Land and Resource Scarcity
Capitalism, Struggle and Well-being in a World without Fossil Fuels
Edited by Andreas Exner, Peter Fleissner, Lukas Kranzl, Werner Zittel
Routledge – 2013 – 320 pages
This book brings together geological, biological, radical economic, technological, historical and social perspectives on peak oil and other scarce resources. The contributors to this volume argue that these scarcities will put an end to the capitalist system as we know it and alternatives must be created. The book combines natural science with emancipatory thinking, focusing on bottom up alternatives and social struggles to change the world by taking action. The volume introduces original contributions to the debates on peak oil, land grabbing and social alternatives, thus creating a synthesis to gain an overview of the multiple crises of our times.
The book sets out to analyse how crises of energy, climate, metals, minerals and the soil relate to the global land grab which has accelerated greatly since 2008, as well as to examine the crisis of profit production and political legitimacy. Based on a theoretical understanding of the multiple crises and the effects of peak oil and other scarcities on capital accumulation, the contributors explore the social innovations that provide an alternative.
Using the most up to date research on resource crises, this integrative and critical analysis brings together the issues with a radical perspective on possibilites for future change as well as a strong social economic and ethical dimesion. The book should be of interest to researchers and students of environmental policy, politics, sustainable development and natural resource management.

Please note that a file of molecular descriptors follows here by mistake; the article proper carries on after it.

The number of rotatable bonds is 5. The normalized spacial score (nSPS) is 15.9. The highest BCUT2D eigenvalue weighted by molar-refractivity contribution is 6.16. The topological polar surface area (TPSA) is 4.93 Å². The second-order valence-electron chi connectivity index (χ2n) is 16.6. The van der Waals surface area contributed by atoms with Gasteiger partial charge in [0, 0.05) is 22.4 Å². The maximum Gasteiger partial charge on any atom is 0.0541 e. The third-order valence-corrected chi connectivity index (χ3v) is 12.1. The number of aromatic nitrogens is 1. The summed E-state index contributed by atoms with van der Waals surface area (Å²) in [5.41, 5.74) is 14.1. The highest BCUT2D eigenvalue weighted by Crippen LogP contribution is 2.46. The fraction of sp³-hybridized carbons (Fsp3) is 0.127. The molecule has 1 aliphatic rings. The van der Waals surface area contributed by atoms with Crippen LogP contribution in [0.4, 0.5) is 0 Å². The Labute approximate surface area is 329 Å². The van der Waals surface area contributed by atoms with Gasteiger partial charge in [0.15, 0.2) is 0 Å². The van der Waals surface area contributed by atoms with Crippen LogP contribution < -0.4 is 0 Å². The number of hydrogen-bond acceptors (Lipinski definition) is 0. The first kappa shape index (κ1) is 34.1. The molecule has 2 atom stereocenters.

"Unlike in the majority of books where each chapter is written by different people, in this case the editing process has allowed the chapters to be interwoven without repeating ideas, and the result is a coherent block with clear ideas that are developed throughout the book. A second virtue of the book is that it broadens the reader’s perspective and tries to provide a complex view of reality. Sociological, economic, environmental, energetic and psychological aspects are dealt with in an intertwined way. Only analyses of this type will lead to finding satisfactory solutions to the crisis of civilization in which we find ourselves." – Luis Glez Reyes
1. Exiting the Multiple Crisis through "Green" Growth, Elmar Altvater and Margot Geiger 2. The End of the Black Epoch: Fossil Fuel Peaks, Werner Zittel 3. The Stuff of the Green Revolution: Nitrogen, Potassium and Phosphate, Werner Zittel 4. Coloured Metals or the Mining Comeback,Werner Zittel, Andreas Exner 5. Land and the Centrality of Biomass, Lukas Kranzl, Gerald Kalt, Christian Lauk, Kay Kemendy, Andreas Exner 6. The New Land Grab at the Frontiers of the Fossil Energy Regime, Andreas Exner 7. Possible Futures among Dictatorship, Chaos, and Living Well , Peter Fleissner and Andreas Exner 8. De-growth Solidarity: The Great Socio-Ecological Transformation of the 21st Century, Andreas Exner 9. A Strategy of Double Power: The State and Global Regulation, Andreas Exner
Andreas Exner is an ecologist at Umweltbüro GmbH, Austria.
Peter Fleissner was Professor at Vienna University of Technology, Austria, until he retired in 2006.
Lukas Kranzl is a senior researcher at the Energy Economics Group at Vienna University of Technology, Austria.
Werner Zittel is a scientist at Ludwig Bölkow Systemtechnik GmbH, Germany.